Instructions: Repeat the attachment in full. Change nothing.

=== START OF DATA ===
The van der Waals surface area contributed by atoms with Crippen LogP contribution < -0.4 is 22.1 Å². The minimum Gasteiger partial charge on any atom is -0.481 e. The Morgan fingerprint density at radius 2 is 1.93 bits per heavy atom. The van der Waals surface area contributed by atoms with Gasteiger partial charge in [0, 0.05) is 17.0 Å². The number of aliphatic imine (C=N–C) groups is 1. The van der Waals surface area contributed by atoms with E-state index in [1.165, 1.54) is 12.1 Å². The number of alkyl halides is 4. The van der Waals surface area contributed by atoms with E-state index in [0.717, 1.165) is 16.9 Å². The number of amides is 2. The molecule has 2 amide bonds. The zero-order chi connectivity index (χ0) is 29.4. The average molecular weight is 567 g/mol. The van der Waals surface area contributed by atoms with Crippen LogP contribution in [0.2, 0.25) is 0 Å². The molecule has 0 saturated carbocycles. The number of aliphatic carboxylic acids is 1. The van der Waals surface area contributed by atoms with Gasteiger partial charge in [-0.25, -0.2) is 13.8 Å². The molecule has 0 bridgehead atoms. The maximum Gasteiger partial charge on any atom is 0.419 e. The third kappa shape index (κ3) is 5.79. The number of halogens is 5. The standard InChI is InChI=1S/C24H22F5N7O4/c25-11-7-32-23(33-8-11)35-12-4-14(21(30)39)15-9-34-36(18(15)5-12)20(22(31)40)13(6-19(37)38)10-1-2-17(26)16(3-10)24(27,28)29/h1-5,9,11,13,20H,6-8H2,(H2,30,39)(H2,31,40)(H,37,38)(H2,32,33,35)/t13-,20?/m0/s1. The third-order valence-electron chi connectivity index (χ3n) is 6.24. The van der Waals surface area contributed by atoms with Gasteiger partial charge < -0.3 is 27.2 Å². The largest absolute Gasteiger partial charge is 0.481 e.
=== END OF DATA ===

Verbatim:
The van der Waals surface area contributed by atoms with Crippen LogP contribution < -0.4 is 22.1 Å². The minimum Gasteiger partial charge on any atom is -0.481 e. The Morgan fingerprint density at radius 2 is 1.93 bits per heavy atom. The van der Waals surface area contributed by atoms with Gasteiger partial charge in [0, 0.05) is 17.0 Å². The number of aliphatic imine (C=N–C) groups is 1. The van der Waals surface area contributed by atoms with E-state index in [1.165, 1.54) is 12.1 Å². The number of alkyl halides is 4. The van der Waals surface area contributed by atoms with E-state index in [0.717, 1.165) is 16.9 Å². The number of amides is 2. The molecule has 2 amide bonds. The zero-order chi connectivity index (χ0) is 29.4. The average molecular weight is 567 g/mol. The van der Waals surface area contributed by atoms with Crippen LogP contribution in [0.2, 0.25) is 0 Å². The molecule has 0 saturated carbocycles. The number of aliphatic carboxylic acids is 1. The van der Waals surface area contributed by atoms with Gasteiger partial charge in [-0.25, -0.2) is 13.8 Å². The molecule has 0 bridgehead atoms. The maximum Gasteiger partial charge on any atom is 0.419 e. The third kappa shape index (κ3) is 5.79. The number of halogens is 5. The standard InChI is InChI=1S/C24H22F5N7O4/c25-11-7-32-23(33-8-11)35-12-4-14(21(30)39)15-9-34-36(18(15)5-12)20(22(31)40)13(6-19(37)38)10-1-2-17(26)16(3-10)24(27,28)29/h1-5,9,11,13,20H,6-8H2,(H2,30,39)(H2,31,40)(H,37,38)(H2,32,33,35)/t13-,20?/m0/s1. The third-order valence-electron chi connectivity index (χ3n) is 6.24. The van der Waals surface area contributed by atoms with Gasteiger partial charge < -0.3 is 27.2 Å². The largest absolute Gasteiger partial charge is 0.481 e.